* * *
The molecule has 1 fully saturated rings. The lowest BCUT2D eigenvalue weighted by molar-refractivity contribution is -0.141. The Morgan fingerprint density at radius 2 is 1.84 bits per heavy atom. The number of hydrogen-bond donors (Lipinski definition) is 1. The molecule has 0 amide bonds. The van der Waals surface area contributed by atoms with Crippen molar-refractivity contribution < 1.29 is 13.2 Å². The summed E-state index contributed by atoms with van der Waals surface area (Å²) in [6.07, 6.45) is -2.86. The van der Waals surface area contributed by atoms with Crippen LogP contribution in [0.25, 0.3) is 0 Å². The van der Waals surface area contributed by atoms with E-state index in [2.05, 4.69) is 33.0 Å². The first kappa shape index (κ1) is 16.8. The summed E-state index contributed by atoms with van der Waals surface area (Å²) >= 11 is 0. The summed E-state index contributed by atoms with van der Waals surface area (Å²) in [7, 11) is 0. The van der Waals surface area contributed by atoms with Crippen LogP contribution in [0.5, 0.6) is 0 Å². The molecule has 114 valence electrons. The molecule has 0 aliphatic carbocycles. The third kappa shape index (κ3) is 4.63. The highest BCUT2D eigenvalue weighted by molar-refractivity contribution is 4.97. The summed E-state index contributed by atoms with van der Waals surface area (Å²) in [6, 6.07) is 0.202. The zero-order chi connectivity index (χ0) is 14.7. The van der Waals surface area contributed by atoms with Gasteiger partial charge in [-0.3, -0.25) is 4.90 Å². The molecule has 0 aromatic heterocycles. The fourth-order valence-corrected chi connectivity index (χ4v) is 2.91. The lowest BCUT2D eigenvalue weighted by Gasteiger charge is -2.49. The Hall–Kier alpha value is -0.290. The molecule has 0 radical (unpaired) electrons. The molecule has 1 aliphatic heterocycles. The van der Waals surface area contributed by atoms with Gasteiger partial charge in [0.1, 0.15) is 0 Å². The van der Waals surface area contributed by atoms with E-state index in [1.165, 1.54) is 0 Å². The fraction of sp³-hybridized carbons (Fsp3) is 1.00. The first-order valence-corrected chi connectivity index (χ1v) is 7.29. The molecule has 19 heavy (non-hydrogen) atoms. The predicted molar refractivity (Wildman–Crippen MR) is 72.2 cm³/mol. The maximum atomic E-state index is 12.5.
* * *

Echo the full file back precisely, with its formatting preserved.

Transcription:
The molecule has 1 fully saturated rings. The lowest BCUT2D eigenvalue weighted by molar-refractivity contribution is -0.141. The Morgan fingerprint density at radius 2 is 1.84 bits per heavy atom. The number of hydrogen-bond donors (Lipinski definition) is 1. The molecule has 0 amide bonds. The van der Waals surface area contributed by atoms with Crippen molar-refractivity contribution < 1.29 is 13.2 Å². The summed E-state index contributed by atoms with van der Waals surface area (Å²) in [6.07, 6.45) is -2.86. The van der Waals surface area contributed by atoms with Crippen LogP contribution in [0.25, 0.3) is 0 Å². The van der Waals surface area contributed by atoms with E-state index in [2.05, 4.69) is 33.0 Å². The first kappa shape index (κ1) is 16.8. The summed E-state index contributed by atoms with van der Waals surface area (Å²) >= 11 is 0. The summed E-state index contributed by atoms with van der Waals surface area (Å²) in [7, 11) is 0. The van der Waals surface area contributed by atoms with Crippen LogP contribution in [0.5, 0.6) is 0 Å². The molecule has 114 valence electrons. The molecule has 0 aliphatic carbocycles. The third kappa shape index (κ3) is 4.63. The highest BCUT2D eigenvalue weighted by molar-refractivity contribution is 4.97. The summed E-state index contributed by atoms with van der Waals surface area (Å²) in [6, 6.07) is 0.202. The zero-order chi connectivity index (χ0) is 14.7. The van der Waals surface area contributed by atoms with Gasteiger partial charge in [-0.3, -0.25) is 4.90 Å². The molecule has 0 aromatic heterocycles. The fourth-order valence-corrected chi connectivity index (χ4v) is 2.91. The lowest BCUT2D eigenvalue weighted by Gasteiger charge is -2.49. The Hall–Kier alpha value is -0.290. The molecule has 0 radical (unpaired) electrons. The molecule has 1 aliphatic heterocycles. The van der Waals surface area contributed by atoms with Gasteiger partial charge in [0.1, 0.15) is 0 Å². The van der Waals surface area contributed by atoms with E-state index in [1.165, 1.54) is 0 Å². The fraction of sp³-hybridized carbons (Fsp3) is 1.00. The first-order valence-corrected chi connectivity index (χ1v) is 7.29. The molecule has 19 heavy (non-hydrogen) atoms. The predicted molar refractivity (Wildman–Crippen MR) is 72.2 cm³/mol. The maximum atomic E-state index is 12.5.